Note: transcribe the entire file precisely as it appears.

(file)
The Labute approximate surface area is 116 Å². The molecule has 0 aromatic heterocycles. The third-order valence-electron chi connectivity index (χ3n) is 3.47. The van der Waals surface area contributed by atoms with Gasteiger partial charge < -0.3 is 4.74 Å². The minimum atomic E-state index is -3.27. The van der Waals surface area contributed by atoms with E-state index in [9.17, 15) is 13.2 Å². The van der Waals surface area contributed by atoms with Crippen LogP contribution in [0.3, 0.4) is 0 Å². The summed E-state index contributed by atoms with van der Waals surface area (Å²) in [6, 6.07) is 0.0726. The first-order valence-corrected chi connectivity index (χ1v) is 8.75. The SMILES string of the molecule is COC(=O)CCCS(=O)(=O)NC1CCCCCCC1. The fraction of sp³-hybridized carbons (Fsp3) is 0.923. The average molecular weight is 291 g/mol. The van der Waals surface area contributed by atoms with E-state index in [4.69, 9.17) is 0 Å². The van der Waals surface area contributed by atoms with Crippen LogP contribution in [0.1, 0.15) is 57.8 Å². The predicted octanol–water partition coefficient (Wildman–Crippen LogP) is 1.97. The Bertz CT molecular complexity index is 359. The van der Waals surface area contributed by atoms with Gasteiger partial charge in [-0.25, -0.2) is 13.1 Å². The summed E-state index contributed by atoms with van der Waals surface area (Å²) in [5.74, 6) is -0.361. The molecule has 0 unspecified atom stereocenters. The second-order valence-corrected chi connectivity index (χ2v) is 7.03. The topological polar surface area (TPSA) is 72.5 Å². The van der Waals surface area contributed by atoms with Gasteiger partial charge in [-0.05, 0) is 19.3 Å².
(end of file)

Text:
The Labute approximate surface area is 116 Å². The molecule has 0 aromatic heterocycles. The third-order valence-electron chi connectivity index (χ3n) is 3.47. The van der Waals surface area contributed by atoms with Gasteiger partial charge < -0.3 is 4.74 Å². The minimum atomic E-state index is -3.27. The van der Waals surface area contributed by atoms with E-state index in [9.17, 15) is 13.2 Å². The van der Waals surface area contributed by atoms with Crippen LogP contribution in [0.3, 0.4) is 0 Å². The summed E-state index contributed by atoms with van der Waals surface area (Å²) in [6, 6.07) is 0.0726. The first-order valence-corrected chi connectivity index (χ1v) is 8.75. The SMILES string of the molecule is COC(=O)CCCS(=O)(=O)NC1CCCCCCC1. The fraction of sp³-hybridized carbons (Fsp3) is 0.923. The average molecular weight is 291 g/mol. The van der Waals surface area contributed by atoms with E-state index in [4.69, 9.17) is 0 Å². The van der Waals surface area contributed by atoms with Crippen LogP contribution in [0.1, 0.15) is 57.8 Å². The predicted octanol–water partition coefficient (Wildman–Crippen LogP) is 1.97. The Bertz CT molecular complexity index is 359. The van der Waals surface area contributed by atoms with Gasteiger partial charge in [-0.25, -0.2) is 13.1 Å². The summed E-state index contributed by atoms with van der Waals surface area (Å²) in [5.74, 6) is -0.361. The molecule has 0 unspecified atom stereocenters. The second-order valence-corrected chi connectivity index (χ2v) is 7.03. The topological polar surface area (TPSA) is 72.5 Å². The van der Waals surface area contributed by atoms with Gasteiger partial charge in [-0.05, 0) is 19.3 Å².